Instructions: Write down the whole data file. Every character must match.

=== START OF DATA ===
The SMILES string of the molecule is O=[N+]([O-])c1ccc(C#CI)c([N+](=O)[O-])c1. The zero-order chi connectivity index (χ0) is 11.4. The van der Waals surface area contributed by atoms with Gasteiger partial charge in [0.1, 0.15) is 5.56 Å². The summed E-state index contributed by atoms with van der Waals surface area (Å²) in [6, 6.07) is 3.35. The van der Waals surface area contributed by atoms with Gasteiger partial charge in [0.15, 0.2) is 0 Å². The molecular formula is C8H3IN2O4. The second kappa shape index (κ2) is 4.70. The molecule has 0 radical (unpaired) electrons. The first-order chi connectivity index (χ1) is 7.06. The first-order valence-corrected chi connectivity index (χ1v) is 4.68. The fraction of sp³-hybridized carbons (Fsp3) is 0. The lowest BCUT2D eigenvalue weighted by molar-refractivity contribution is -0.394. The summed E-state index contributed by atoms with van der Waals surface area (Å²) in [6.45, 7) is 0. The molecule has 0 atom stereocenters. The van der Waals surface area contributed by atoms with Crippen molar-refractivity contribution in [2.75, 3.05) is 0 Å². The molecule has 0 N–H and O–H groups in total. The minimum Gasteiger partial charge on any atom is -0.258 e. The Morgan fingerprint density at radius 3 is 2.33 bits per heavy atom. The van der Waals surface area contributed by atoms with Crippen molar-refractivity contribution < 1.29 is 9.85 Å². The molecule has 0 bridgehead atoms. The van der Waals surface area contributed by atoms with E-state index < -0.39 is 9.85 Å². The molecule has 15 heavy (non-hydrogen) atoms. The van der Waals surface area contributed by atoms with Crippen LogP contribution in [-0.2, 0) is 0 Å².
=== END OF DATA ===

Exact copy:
The SMILES string of the molecule is O=[N+]([O-])c1ccc(C#CI)c([N+](=O)[O-])c1. The zero-order chi connectivity index (χ0) is 11.4. The van der Waals surface area contributed by atoms with Gasteiger partial charge in [0.1, 0.15) is 5.56 Å². The summed E-state index contributed by atoms with van der Waals surface area (Å²) in [6, 6.07) is 3.35. The van der Waals surface area contributed by atoms with Gasteiger partial charge in [0.15, 0.2) is 0 Å². The molecular formula is C8H3IN2O4. The second kappa shape index (κ2) is 4.70. The molecule has 0 radical (unpaired) electrons. The first-order chi connectivity index (χ1) is 7.06. The first-order valence-corrected chi connectivity index (χ1v) is 4.68. The fraction of sp³-hybridized carbons (Fsp3) is 0. The lowest BCUT2D eigenvalue weighted by molar-refractivity contribution is -0.394. The summed E-state index contributed by atoms with van der Waals surface area (Å²) in [6.45, 7) is 0. The molecule has 0 atom stereocenters. The van der Waals surface area contributed by atoms with Crippen molar-refractivity contribution in [2.75, 3.05) is 0 Å². The molecule has 0 N–H and O–H groups in total. The minimum Gasteiger partial charge on any atom is -0.258 e. The Morgan fingerprint density at radius 3 is 2.33 bits per heavy atom. The van der Waals surface area contributed by atoms with Crippen molar-refractivity contribution < 1.29 is 9.85 Å². The molecule has 0 bridgehead atoms. The van der Waals surface area contributed by atoms with E-state index < -0.39 is 9.85 Å². The molecule has 15 heavy (non-hydrogen) atoms. The van der Waals surface area contributed by atoms with Crippen LogP contribution in [-0.2, 0) is 0 Å².